Alexander Mann Group: James Caan

The more temperate Dragon on discovering his flair for recruitment


The second job I had was as a door-to-door sales rep. I remember one day, it was cold and raining, I didn’t have a car and I just thought: “What on earth am I doing?” It was lonely work; I was on my own, walking up and down streets with this bag of shop merchandise, but my pride just wouldn’t let me go back.

Due to the nature of that particular job, all of a sudden the idea of working in an office became so glamorous, because I’d have a desk, a phone, it’d be warm and there would be other people to talk to. But all the time, in the back of my mind I would imagine how different my life would be if I had taken the path my father had wanted me to follow.

I didn’t join my dad’s company primarily because it was too easy. When you grow up in a family business and you know it’s on a plate, it requires no drive and ambition. You know you’re going to go to university, then go straight into the business, get your company car, have your office and your position as the boss’ son.

However, my mind was preoccupied by thoughts of what I could achieve if I was dropped into the big world of business alone with nothing. Could I survive? There was a real sense of danger in removing the safety net.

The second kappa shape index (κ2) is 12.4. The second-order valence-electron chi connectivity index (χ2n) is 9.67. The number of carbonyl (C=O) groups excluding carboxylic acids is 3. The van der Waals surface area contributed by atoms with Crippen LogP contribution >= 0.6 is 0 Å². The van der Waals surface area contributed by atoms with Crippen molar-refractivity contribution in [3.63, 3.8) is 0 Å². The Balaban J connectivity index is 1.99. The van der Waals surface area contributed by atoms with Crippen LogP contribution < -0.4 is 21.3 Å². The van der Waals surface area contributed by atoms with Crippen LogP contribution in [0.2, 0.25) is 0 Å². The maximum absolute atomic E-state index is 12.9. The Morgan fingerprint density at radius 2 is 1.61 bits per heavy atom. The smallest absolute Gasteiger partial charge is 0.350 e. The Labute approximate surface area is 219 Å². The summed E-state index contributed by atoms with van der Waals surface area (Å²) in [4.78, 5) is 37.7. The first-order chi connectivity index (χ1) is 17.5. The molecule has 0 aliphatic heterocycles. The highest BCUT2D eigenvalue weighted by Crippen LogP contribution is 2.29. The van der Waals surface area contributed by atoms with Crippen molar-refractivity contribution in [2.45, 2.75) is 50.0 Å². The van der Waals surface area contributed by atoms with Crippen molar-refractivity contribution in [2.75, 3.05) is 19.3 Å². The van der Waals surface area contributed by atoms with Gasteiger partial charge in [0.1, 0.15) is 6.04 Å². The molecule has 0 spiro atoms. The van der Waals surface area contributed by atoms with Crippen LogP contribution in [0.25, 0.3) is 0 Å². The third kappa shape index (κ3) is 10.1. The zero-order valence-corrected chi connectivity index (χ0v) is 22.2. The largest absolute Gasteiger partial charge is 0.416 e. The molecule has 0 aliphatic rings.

I soon realised this was neither as glamorous as I thought it was going to be or as easy. Once I had paid my rent and shopping, my salary was not enough to cover my tube fare, so I had to take a Saturday job.

One day I was on my way home from work feeling utterly miserable, when I picked up a copy of the Evening Standard and saw an ad for a trainee interviewer. I rang up not really knowing what the job entailed or having a clue about the recruitment industry. The chap who answered described the role, explaining that people come in and you interview them – and I said rather too excitedly: “Are you based in an office?” He said the salary was £30 a week plus commission, so I was thinking: “Wow, I’ve hit the big time.” It soon became apparent that I was quite good. I was making two or three times my salary in commission and suddenly I didn’t need my Saturday job. No longer was the idea of buying clothes or going out clubbing out of my reach.

Around three years in I realised the only people making real money in recruitment were headhunters, who would place people, in those days, at about £75,000 to £100,000 a year. If I could place someone at that level, the fee would be what I billed in three months.

But headhunting agencies wouldn’t touch me because I was too young. One said: “Our researchers are 10 years older than you.” And because I was quite naïve and inexperienced I thought: “Why don’t I set up on my own?” I had no idea that stumbling upon recruitment would be the source of my entrepreneurial triumph; I was not so much wet behind the ears as drowning. Not in my wildest dreams did I ever think I’d taste this kind of success. I wasn’t even dreaming of Rolls Royces and yachts, let alone believing it.

Learn more about James Caan’s rags to riches story in his new book The Real Deal: My Story from Brick Lane to the Dragons’ Den.

James Caan was speaking to Hannah Prevett.

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